Baptismal Font Q&A

The Liturgical Arts Committee is grateful for the generous gifts given towards the new bronze baptismal font. Your deep generosity shows the bountiful abundance of our thriving congregation. Our conversations, several questions have come up which we’d like to address here.

Why do we need a new baptismal font?

Like Episcopal congregations all across our diocese and the country, Good Samaritan has historically placed a high value on liturgical arts. The reredos, stations of the cross, and hand-painted banners were created by members of our congregation. Thousands of hours of time and talent were spent adding these elements to our scared worship space. It follows that we put the same care and value into choosing a new baptismal font for our church.
 
Holy Baptism is the full initiation of a person into the body of Christ. It is an entry point to a new relationship with God, a new role within the community of the church, and participation in the principle act of Christian worship: Holy Eucharist. As people enter the nave, the font is the sacred object that expresses who we are and what we are about: an invitation to experience the abundant living waters of Jesus Christ. The font will say to all who enter our sacred space: We take what we do here seriously, and we are here to serve our community for generations to come. The font draws us toward the altar and the ritual completion of our journey–hands outstretched receiving the body of Christ. The path from the baptismal font to the altar is a symbol of our Christian pilgrimage toward God.
 
It is time to complete our space and path from Baptism to Eucharist. We are almost there.

What goes into creating a new baptismal font?

The committee spent nine months researching and creating a liturgical vision for our worship space which would draw the worshiper’s attention to the two great sacramental acts of the Church: Baptism and Holy Eucharist. Many hours were spent by committee members in conversation and discussion, visiting artists’ studios and looking at metal samples.
 
Upon visiting Classic Foundry, whom we chose to create our baptismal font, we were in awe of the care and reverence that each artist showed in their work. The manager of Classic Foundry, Ion Onutan, visited Good Samaritan, which led him to design this beautiful bronze baptismal font which compliments and strengthens our existing altar and sanctuary. We feel his design encompasses our vision and our needs to permanently and formally complete our sacred sanctuary space.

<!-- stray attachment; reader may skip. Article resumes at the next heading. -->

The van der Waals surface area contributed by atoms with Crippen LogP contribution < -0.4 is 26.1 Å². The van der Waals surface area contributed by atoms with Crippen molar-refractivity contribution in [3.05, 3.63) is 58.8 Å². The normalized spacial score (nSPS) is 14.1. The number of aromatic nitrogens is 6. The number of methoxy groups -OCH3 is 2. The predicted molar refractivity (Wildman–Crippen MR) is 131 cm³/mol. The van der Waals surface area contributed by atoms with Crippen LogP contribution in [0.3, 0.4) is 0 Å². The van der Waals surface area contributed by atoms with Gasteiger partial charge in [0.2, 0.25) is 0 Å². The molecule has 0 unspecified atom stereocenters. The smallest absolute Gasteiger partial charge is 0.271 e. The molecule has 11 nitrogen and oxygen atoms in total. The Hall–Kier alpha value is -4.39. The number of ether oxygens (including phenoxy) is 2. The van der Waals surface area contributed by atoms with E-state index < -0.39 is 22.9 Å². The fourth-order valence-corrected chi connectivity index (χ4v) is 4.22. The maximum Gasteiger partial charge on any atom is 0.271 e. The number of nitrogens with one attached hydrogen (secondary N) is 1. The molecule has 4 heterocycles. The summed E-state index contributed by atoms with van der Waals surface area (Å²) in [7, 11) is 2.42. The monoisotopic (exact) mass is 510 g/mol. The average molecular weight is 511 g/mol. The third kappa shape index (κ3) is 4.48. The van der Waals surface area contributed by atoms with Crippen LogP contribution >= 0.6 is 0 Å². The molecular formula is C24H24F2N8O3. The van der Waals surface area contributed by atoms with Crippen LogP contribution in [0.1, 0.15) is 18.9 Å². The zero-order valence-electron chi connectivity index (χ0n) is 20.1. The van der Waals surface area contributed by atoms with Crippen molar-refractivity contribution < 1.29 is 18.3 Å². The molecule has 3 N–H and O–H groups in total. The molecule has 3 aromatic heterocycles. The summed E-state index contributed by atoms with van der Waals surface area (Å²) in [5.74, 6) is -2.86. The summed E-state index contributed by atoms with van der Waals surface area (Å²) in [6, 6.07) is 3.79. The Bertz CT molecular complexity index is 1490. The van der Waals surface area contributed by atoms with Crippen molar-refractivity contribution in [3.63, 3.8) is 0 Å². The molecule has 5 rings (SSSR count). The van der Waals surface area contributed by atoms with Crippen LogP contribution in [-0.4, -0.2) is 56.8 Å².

Why not a prefabricated baptismal font?

The Liturgical Arts Committee, Fr. Steve, and the Vestry chose not to go with a prefabricated baptismal font due to its short-term life. Prefabricated baptismal font materials and design do not match up the high quality of Classic Foundry’s craftsmanship, and the designs out in the marketplace do not match the aesthetics of our nave. The materials and construction are not strong nor do they represent permanence. They may cost less, but the money saved would lead us back to our current font problem of having a temporary fixture that has broken numerous times over the years.
 
A custom designed font meets all of our needs. The strong bronze bowl has a hidden drain for easy cleaning. The hidden retractable wheels in the cherry wood base allow for mobility. The cherry wood matches the wood of all the altar furnishings. The durability of the bronze will allow generation after generation to experience baptisms, and all who enter will be welcomed into our sacred space with the sense of God’s permanence, beauty, and mystery.
 
We have faith that Classic Foundry’s team of highly skilled, experienced sculptors, artists, and engineers will bring our vision to life. Good Samaritans will be invited for a tour of the foundry to experience first-hand the creation process.

Why does the proposed baptismal font cost $20,000?

The cost of the new font includes the design, the casting, the construction of the base, and the installation. Bronze was chosen because it is a natural element and one of the earliest metals known to man. It represents strength, durability, and longevity, just like our congregation.
 
The current font was never meant to be permanent. The new font, made of bronze and wood matching our altar furniture, will serve our community of faith for many years to come.